Unlike other online networking sites, Facebook members have an offline, physical presence communicated in their profiles via their university affiliations and even their class enrollment. It serves as an example of a localized online community that co-exists with a defined offline community (i.e., a class or a university).

Finally, the grassroots development and subsequent success of the site points to the importance of novelty and entrepreneurship in building web content. The Facebook founder noted only days after launching his site that the university had been intending to migrate their facebook online, but that he’d done in just a few days of intense coding what they’d been thus far unable to produce.

Technical Analysis:
Facebook is a member-only site where users must register and provide a password for entry. Each user has his or her own page with a personal profile the user writes that can include photos and other information. Within the site, pages are restricted such that each user can view only profiles to which he or she has been granted access.

Evaluation of Opportunities/Limitations for the Transliteracies Topic:
Facebook is an example of a social network that is dependent not only on the existence of the Internet, but on the existence of offline communities with formally established, individual ties to the Internet (in the form of email addresses). It offers the Transliteracies Project the opportunity to investigate the interplay between localized online communities and their offline counterparts in a variety of ways:

1)It helps trace how the Internet can support and solidify offline social networks, especially temporary ones such a university class communities that exist for only a term.
2)It offers the opportunity to see how online groups migrate into offline groups, given that some groups are built online and only after doing so meet in person.
3)Facebook is an example of how the Internet can be used to regulate offline behavior. At Boston College, a keg party was broken up by campus police who had learned of its existence after it was announced on Facebook.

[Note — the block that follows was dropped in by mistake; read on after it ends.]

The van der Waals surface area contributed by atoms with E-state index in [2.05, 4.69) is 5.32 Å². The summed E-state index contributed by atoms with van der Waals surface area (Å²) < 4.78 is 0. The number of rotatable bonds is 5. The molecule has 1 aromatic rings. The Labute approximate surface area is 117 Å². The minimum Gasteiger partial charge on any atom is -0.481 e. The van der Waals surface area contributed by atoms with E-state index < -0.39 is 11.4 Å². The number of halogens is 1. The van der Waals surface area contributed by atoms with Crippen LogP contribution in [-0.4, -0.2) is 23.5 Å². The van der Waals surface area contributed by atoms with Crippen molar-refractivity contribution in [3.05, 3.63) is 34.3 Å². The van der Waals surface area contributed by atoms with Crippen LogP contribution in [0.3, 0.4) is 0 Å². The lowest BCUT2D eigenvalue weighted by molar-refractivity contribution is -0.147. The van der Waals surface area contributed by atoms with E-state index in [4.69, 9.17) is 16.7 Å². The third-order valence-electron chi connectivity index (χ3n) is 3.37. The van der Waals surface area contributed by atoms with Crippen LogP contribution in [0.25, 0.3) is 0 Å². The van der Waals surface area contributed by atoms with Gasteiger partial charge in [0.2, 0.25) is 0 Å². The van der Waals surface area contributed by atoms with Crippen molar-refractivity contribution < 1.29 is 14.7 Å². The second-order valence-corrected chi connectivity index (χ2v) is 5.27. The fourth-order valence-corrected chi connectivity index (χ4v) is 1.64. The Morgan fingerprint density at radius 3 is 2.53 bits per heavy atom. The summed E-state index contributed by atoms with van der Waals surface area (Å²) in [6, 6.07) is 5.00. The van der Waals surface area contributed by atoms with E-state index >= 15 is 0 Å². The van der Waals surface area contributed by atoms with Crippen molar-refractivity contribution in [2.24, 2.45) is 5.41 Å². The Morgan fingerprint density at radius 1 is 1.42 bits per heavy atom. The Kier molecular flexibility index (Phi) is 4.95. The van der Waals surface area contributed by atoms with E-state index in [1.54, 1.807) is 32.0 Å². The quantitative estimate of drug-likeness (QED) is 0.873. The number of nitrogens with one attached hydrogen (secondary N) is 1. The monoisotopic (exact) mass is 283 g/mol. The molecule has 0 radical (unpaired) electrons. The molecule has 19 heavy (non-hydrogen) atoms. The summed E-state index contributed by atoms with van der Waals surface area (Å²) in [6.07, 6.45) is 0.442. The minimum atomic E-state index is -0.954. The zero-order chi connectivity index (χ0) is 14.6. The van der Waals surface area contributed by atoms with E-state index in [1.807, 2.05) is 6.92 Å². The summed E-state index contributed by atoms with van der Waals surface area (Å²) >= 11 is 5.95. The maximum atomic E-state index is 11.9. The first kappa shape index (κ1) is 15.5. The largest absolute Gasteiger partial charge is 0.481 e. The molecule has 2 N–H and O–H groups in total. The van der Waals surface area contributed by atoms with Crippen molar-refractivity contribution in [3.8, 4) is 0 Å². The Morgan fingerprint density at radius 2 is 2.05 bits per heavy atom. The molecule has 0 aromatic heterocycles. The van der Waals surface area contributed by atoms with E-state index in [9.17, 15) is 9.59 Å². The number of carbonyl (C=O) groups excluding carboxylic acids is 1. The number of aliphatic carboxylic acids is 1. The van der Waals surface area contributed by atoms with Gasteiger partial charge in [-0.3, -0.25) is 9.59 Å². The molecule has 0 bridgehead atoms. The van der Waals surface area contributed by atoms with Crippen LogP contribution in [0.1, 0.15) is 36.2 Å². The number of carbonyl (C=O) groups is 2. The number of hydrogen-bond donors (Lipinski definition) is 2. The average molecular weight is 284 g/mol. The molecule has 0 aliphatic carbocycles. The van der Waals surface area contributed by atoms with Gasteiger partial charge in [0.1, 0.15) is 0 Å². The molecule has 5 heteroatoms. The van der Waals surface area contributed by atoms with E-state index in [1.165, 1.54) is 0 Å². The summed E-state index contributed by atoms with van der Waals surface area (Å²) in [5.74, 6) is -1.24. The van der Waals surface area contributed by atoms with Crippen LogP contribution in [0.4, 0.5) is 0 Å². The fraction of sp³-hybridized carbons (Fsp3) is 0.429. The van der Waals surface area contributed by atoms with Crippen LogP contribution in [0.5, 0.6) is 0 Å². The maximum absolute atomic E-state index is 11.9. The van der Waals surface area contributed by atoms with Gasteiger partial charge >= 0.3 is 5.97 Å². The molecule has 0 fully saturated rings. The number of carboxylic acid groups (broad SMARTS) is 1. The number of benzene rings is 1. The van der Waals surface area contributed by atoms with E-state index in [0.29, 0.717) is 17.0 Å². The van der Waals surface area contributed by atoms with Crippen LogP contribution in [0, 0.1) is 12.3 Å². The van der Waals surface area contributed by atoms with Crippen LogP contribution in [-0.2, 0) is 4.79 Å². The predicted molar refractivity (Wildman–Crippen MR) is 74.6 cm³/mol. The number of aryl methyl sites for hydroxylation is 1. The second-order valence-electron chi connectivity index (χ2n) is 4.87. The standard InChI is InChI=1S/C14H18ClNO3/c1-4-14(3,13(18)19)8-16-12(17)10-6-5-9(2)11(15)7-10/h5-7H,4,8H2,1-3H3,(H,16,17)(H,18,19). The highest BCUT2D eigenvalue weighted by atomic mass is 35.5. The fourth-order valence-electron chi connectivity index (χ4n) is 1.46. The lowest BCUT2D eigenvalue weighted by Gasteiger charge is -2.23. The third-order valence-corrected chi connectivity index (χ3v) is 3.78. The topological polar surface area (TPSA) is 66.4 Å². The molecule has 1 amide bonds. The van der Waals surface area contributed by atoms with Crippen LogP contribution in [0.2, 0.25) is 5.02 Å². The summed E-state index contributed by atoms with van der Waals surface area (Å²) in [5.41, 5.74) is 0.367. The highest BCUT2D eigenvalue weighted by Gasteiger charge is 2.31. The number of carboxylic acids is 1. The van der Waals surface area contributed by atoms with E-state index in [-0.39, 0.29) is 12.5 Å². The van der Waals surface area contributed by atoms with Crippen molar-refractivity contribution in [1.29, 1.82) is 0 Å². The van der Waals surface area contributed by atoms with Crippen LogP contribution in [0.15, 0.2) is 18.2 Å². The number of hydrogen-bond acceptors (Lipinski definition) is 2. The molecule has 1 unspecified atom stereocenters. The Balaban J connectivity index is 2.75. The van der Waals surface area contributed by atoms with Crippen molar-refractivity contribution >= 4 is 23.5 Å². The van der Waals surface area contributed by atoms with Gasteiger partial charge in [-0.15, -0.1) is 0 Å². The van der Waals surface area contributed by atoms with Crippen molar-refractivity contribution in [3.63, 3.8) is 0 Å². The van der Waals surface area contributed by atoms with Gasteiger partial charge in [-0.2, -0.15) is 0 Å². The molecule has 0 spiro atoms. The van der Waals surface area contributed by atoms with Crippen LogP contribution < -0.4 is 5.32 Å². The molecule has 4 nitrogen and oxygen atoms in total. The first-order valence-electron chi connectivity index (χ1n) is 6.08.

Facebook also poses an interesting question of how we determine social network usefulness. Generally, a network is assumed more useful, the more nodes it has. In this strict sense, Facebook is far less useful than MySpace because of its substantially smaller membership. Yet because of the restrictions on membership and the explicit links to the offline world, Facebook users tend to post more personal information, including cell phone numbers, than users of MySpace. Additionally, MySpace and other online networking sites have been plagued by users falsely representing themselves, a problem that has not afflicted Facebook in part because of its .edu email address requirement. Both of these occurrences point to the importance of evaluating the quality of information in an online network rather than the sheer quantity when considering network usefulness.

Finally, this website offers the opportunity to think about the age-specific use of online networks. Thus far, Facebook has been relatively unsuccessful in the high school market, even as it continues to thrive at the college level. This suggests the importance of considering the profile of users, particularly their age, when analyzing online behavior.

Resources for Further Study:

  • John Cassidy, “Me Media; The Online Life,” The New Yorker, May 15, 2006. pp. 50-59.

  tl, 09.01.06